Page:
Bay Tree Varieties – Recognizing Different Kinds Of Bay Tree

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By Amy Grant

The Mediterranean tree known as bay laurel, or Laurus noblilis, is the original bay that you call sweet bay, bay laurel, or Grecian laurel. This is the one you are looking for to scent your stews, soups and other culinary creations. Are there other bay tree varieties? If so, are other bay tree types edible? There are actually several different kinds of bay tree. Read on to find out about other types of bay and additional bay tree information.

Bay Tree Information

In Florida, there are several types of bay, but they are not of the same genus as L. nobilis. They do, however, look remarkably similar with their large, elliptical, evergreen leaves. They also grow in overlapping habitats leading to confusion. These different kinds of bay tree are bay in name only, such as red bay, loblolly bay and swamp bay.

Luckily, they have certain features that make them identifiable. For instance, Magnolia grandiflora, which is known as southern magnolia or bull bay, and Persea borbonia, known as red bay, are found in uplands. Others, like Gordonia lasianthus, or loblolly bay, and Magnolia virginiana (sweetbay) are commonly found in wetlands. M. virginiana and P. borbonia also have bluish-grey lower leaf surfaces while the others do not. Again, none of these are to be confused with L. nobilis.

Other Bay Tree Varieties

L. nobilis is the Mediterranean tree also known as bay laurel that is used to flavor foods. It is also the bay tree type used by the ancient Romans to make ‘laurels,’ the leafy crown made to symbolize victory.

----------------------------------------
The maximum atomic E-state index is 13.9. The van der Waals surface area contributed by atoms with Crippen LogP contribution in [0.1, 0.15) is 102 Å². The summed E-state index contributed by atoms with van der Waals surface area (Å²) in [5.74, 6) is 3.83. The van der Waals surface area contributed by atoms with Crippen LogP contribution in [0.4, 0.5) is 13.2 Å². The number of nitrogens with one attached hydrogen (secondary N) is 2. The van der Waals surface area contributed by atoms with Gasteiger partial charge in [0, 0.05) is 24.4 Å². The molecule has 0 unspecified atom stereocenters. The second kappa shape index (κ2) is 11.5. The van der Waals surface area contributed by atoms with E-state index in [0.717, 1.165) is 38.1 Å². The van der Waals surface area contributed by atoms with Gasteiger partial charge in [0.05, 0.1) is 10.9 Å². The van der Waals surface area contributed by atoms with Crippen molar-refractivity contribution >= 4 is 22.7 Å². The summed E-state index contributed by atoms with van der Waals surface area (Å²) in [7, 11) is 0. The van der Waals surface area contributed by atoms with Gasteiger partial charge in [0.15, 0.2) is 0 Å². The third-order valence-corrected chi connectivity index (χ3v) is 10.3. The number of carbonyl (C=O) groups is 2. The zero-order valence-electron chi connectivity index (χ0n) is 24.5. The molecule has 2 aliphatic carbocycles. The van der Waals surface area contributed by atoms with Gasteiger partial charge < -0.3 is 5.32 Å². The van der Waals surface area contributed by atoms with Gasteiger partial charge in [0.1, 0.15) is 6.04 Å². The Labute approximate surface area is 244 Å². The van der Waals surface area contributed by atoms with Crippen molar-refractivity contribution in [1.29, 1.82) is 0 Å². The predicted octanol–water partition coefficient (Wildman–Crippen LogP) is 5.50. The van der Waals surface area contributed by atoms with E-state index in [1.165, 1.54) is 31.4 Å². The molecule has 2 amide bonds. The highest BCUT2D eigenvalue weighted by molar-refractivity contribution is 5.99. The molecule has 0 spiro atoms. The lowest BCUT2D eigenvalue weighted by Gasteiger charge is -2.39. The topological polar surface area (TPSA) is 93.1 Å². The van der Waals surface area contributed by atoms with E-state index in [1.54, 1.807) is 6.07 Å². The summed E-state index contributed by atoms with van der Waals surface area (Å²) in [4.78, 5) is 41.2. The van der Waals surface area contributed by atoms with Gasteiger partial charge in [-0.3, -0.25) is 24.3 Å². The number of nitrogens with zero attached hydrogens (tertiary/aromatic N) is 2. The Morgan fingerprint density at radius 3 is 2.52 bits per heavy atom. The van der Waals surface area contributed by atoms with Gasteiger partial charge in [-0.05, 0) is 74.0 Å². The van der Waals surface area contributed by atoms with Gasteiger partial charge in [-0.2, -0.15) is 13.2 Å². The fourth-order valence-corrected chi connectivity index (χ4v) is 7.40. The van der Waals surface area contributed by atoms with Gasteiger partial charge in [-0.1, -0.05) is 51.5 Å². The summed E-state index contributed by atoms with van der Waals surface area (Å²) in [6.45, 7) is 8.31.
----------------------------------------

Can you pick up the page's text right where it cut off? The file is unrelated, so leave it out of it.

In California, there is another “bay” tree called Umbellularis californica, or California bay. It has been used and sold commercially as L. nobilis. It also has the same typical bay flavor and aroma, but is harsher in flavor. U. californica can, however, be used as a substitute for common bay laurel (L. nobilis) in cooking.

The two trees look remarkably similar; both are evergreens with similar leaves, although California bay’s leaves are a bit longer. Neither will emit much of an aroma unless crushed and even then they smell comparable, although California bay has a more intense aroma. So intense it is sometimes called the “headache tree.”

To truly identify which one is which, examine the fruit and flowers whenever possible. California bay fruit is ½-3/4 inches (1-2 cm.) across; bay laurel looks similar but half that size. If you get a chance to look at the flowers, you will notice that California bay has both stamens and pistils, so it can produce fruit. Bay laurel only has female flowers, with one pistil on some trees, and male flowers with just stamens on other trees. You may need a hand lens to really inspect the flowers for their sex organs, but if you see both a pistil and a ring of stamens, you’ve got a California bay. If not, it’s a bay laurel.

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